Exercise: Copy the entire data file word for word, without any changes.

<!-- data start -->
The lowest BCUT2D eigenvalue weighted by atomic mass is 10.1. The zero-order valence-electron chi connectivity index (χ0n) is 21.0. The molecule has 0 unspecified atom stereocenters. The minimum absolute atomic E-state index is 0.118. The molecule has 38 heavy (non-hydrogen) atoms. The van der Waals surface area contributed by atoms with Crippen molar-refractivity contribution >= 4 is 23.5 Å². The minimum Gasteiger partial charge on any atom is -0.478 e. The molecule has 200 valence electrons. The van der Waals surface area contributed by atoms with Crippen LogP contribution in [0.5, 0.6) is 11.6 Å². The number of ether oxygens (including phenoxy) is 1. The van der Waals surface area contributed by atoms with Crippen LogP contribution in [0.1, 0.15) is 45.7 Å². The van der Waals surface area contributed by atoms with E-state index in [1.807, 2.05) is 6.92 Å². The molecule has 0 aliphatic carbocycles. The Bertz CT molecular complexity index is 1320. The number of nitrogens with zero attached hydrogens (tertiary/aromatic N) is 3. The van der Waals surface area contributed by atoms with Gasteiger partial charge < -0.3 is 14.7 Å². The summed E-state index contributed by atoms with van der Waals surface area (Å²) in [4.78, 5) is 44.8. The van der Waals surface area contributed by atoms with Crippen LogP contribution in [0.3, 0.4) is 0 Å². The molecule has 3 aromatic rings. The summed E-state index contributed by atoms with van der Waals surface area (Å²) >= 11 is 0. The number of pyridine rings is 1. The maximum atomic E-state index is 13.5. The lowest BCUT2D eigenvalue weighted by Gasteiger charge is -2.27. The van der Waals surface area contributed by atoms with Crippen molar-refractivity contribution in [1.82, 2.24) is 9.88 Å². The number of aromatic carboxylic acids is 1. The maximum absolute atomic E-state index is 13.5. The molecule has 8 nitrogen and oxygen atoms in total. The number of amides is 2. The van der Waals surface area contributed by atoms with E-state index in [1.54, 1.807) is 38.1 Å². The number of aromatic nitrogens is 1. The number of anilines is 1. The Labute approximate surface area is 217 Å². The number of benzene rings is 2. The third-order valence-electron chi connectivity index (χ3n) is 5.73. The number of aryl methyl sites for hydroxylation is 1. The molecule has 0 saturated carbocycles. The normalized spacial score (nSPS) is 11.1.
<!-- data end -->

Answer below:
The lowest BCUT2D eigenvalue weighted by atomic mass is 10.1. The zero-order valence-electron chi connectivity index (χ0n) is 21.0. The molecule has 0 unspecified atom stereocenters. The minimum absolute atomic E-state index is 0.118. The molecule has 38 heavy (non-hydrogen) atoms. The van der Waals surface area contributed by atoms with Crippen molar-refractivity contribution >= 4 is 23.5 Å². The minimum Gasteiger partial charge on any atom is -0.478 e. The molecule has 200 valence electrons. The van der Waals surface area contributed by atoms with Crippen LogP contribution in [0.5, 0.6) is 11.6 Å². The number of ether oxygens (including phenoxy) is 1. The van der Waals surface area contributed by atoms with Crippen LogP contribution in [0.1, 0.15) is 45.7 Å². The van der Waals surface area contributed by atoms with E-state index in [1.807, 2.05) is 6.92 Å². The molecule has 0 aliphatic carbocycles. The Bertz CT molecular complexity index is 1320. The number of nitrogens with zero attached hydrogens (tertiary/aromatic N) is 3. The van der Waals surface area contributed by atoms with Gasteiger partial charge < -0.3 is 14.7 Å². The summed E-state index contributed by atoms with van der Waals surface area (Å²) in [4.78, 5) is 44.8. The van der Waals surface area contributed by atoms with Crippen LogP contribution in [0.3, 0.4) is 0 Å². The molecule has 3 aromatic rings. The summed E-state index contributed by atoms with van der Waals surface area (Å²) >= 11 is 0. The number of pyridine rings is 1. The maximum atomic E-state index is 13.5. The lowest BCUT2D eigenvalue weighted by Gasteiger charge is -2.27. The van der Waals surface area contributed by atoms with Crippen molar-refractivity contribution in [1.82, 2.24) is 9.88 Å². The number of aromatic carboxylic acids is 1. The maximum absolute atomic E-state index is 13.5. The molecule has 8 nitrogen and oxygen atoms in total. The number of amides is 2. The van der Waals surface area contributed by atoms with E-state index in [1.54, 1.807) is 38.1 Å². The number of aromatic nitrogens is 1. The number of anilines is 1. The Labute approximate surface area is 217 Å². The number of benzene rings is 2. The third-order valence-electron chi connectivity index (χ3n) is 5.73. The number of aryl methyl sites for hydroxylation is 1. The molecule has 0 saturated carbocycles. The normalized spacial score (nSPS) is 11.1.